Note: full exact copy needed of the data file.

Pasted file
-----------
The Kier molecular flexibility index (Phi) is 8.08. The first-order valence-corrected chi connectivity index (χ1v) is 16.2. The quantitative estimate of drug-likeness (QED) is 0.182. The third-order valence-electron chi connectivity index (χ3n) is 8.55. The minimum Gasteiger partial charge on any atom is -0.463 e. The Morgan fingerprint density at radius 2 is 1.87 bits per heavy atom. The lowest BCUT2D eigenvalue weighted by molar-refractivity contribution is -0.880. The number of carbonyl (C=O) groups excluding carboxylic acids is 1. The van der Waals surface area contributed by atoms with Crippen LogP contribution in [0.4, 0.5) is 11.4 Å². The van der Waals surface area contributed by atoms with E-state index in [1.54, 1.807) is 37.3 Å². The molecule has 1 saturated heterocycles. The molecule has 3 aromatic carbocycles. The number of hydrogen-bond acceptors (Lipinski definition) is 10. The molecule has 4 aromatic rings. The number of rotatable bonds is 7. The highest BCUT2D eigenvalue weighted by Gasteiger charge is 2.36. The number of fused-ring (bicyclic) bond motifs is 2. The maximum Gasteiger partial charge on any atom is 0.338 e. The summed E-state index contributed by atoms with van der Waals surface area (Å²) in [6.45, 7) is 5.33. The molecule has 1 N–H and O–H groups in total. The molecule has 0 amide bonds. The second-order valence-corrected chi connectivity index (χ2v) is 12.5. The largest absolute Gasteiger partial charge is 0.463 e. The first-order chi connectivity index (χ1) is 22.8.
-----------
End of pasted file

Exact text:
The Kier molecular flexibility index (Phi) is 8.08. The first-order valence-corrected chi connectivity index (χ1v) is 16.2. The quantitative estimate of drug-likeness (QED) is 0.182. The third-order valence-electron chi connectivity index (χ3n) is 8.55. The minimum Gasteiger partial charge on any atom is -0.463 e. The Morgan fingerprint density at radius 2 is 1.87 bits per heavy atom. The lowest BCUT2D eigenvalue weighted by molar-refractivity contribution is -0.880. The number of carbonyl (C=O) groups excluding carboxylic acids is 1. The van der Waals surface area contributed by atoms with Crippen LogP contribution in [0.4, 0.5) is 11.4 Å². The van der Waals surface area contributed by atoms with E-state index in [1.54, 1.807) is 37.3 Å². The molecule has 1 saturated heterocycles. The molecule has 3 aromatic carbocycles. The number of hydrogen-bond acceptors (Lipinski definition) is 10. The molecule has 4 aromatic rings. The number of rotatable bonds is 7. The highest BCUT2D eigenvalue weighted by Gasteiger charge is 2.36. The number of fused-ring (bicyclic) bond motifs is 2. The maximum Gasteiger partial charge on any atom is 0.338 e. The summed E-state index contributed by atoms with van der Waals surface area (Å²) in [6.45, 7) is 5.33. The molecule has 1 N–H and O–H groups in total. The molecule has 0 amide bonds. The second-order valence-corrected chi connectivity index (χ2v) is 12.5. The largest absolute Gasteiger partial charge is 0.463 e. The first-order chi connectivity index (χ1) is 22.8.